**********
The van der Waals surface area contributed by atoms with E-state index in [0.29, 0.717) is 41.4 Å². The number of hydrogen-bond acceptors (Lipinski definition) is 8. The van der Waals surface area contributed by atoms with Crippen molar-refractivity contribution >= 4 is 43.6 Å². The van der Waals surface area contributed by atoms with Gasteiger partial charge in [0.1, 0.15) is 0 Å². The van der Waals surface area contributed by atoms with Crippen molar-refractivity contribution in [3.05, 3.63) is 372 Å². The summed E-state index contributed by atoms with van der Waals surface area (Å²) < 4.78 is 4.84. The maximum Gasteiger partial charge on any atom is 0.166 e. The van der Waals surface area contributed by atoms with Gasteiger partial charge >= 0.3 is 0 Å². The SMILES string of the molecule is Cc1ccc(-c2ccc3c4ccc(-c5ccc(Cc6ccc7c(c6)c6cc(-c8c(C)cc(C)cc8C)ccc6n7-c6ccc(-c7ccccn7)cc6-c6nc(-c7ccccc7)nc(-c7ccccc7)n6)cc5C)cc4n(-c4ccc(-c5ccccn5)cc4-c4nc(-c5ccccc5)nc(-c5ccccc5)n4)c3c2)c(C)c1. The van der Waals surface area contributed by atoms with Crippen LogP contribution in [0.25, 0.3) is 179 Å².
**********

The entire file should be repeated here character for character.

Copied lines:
The van der Waals surface area contributed by atoms with E-state index in [0.29, 0.717) is 41.4 Å². The number of hydrogen-bond acceptors (Lipinski definition) is 8. The van der Waals surface area contributed by atoms with Crippen molar-refractivity contribution >= 4 is 43.6 Å². The van der Waals surface area contributed by atoms with Gasteiger partial charge in [0.1, 0.15) is 0 Å². The van der Waals surface area contributed by atoms with Crippen molar-refractivity contribution in [3.05, 3.63) is 372 Å². The summed E-state index contributed by atoms with van der Waals surface area (Å²) < 4.78 is 4.84. The maximum Gasteiger partial charge on any atom is 0.166 e. The van der Waals surface area contributed by atoms with Gasteiger partial charge >= 0.3 is 0 Å². The SMILES string of the molecule is Cc1ccc(-c2ccc3c4ccc(-c5ccc(Cc6ccc7c(c6)c6cc(-c8c(C)cc(C)cc8C)ccc6n7-c6ccc(-c7ccccn7)cc6-c6nc(-c7ccccc7)nc(-c7ccccc7)n6)cc5C)cc4n(-c4ccc(-c5ccccn5)cc4-c4nc(-c5ccccc5)nc(-c5ccccc5)n4)c3c2)c(C)c1. The van der Waals surface area contributed by atoms with Crippen LogP contribution in [0.25, 0.3) is 179 Å².